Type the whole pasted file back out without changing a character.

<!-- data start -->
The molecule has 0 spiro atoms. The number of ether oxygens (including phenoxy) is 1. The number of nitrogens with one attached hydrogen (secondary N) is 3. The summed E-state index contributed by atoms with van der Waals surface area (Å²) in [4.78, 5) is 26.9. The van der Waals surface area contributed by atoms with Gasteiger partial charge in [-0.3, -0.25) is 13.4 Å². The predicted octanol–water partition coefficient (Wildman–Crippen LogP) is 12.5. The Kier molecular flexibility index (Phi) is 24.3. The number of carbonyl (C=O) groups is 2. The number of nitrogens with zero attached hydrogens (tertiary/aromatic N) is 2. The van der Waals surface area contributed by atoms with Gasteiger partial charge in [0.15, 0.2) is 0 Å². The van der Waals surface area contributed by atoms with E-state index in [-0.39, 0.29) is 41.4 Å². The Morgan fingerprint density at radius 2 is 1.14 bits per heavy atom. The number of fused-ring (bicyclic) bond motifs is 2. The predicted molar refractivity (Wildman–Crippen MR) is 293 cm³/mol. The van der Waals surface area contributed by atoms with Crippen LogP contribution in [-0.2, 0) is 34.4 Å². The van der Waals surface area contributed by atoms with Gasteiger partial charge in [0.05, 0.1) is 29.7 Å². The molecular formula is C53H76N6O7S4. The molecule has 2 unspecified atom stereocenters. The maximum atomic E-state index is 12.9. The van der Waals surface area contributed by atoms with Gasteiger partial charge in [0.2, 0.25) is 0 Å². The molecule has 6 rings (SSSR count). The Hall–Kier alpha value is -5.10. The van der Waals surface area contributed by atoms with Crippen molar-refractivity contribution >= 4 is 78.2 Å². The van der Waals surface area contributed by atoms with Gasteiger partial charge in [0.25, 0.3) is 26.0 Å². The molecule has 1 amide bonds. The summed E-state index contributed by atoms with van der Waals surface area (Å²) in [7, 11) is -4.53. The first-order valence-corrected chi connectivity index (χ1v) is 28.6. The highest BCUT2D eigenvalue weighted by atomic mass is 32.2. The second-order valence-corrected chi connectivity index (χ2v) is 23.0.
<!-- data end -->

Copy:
The molecule has 0 spiro atoms. The number of ether oxygens (including phenoxy) is 1. The number of nitrogens with one attached hydrogen (secondary N) is 3. The summed E-state index contributed by atoms with van der Waals surface area (Å²) in [4.78, 5) is 26.9. The van der Waals surface area contributed by atoms with Gasteiger partial charge in [-0.3, -0.25) is 13.4 Å². The predicted octanol–water partition coefficient (Wildman–Crippen LogP) is 12.5. The Kier molecular flexibility index (Phi) is 24.3. The number of carbonyl (C=O) groups is 2. The number of nitrogens with zero attached hydrogens (tertiary/aromatic N) is 2. The van der Waals surface area contributed by atoms with Gasteiger partial charge in [0.15, 0.2) is 0 Å². The van der Waals surface area contributed by atoms with E-state index in [-0.39, 0.29) is 41.4 Å². The Morgan fingerprint density at radius 2 is 1.14 bits per heavy atom. The number of fused-ring (bicyclic) bond motifs is 2. The predicted molar refractivity (Wildman–Crippen MR) is 293 cm³/mol. The van der Waals surface area contributed by atoms with Crippen LogP contribution in [-0.2, 0) is 34.4 Å². The van der Waals surface area contributed by atoms with Gasteiger partial charge in [0.05, 0.1) is 29.7 Å². The molecular formula is C53H76N6O7S4. The molecule has 2 unspecified atom stereocenters. The maximum atomic E-state index is 12.9. The van der Waals surface area contributed by atoms with Gasteiger partial charge in [0.2, 0.25) is 0 Å². The molecule has 6 rings (SSSR count). The Hall–Kier alpha value is -5.10. The van der Waals surface area contributed by atoms with Crippen molar-refractivity contribution >= 4 is 78.2 Å². The van der Waals surface area contributed by atoms with Gasteiger partial charge in [0.25, 0.3) is 26.0 Å². The molecule has 1 amide bonds. The summed E-state index contributed by atoms with van der Waals surface area (Å²) in [7, 11) is -4.53. The first-order valence-corrected chi connectivity index (χ1v) is 28.6. The highest BCUT2D eigenvalue weighted by atomic mass is 32.2. The second-order valence-corrected chi connectivity index (χ2v) is 23.0.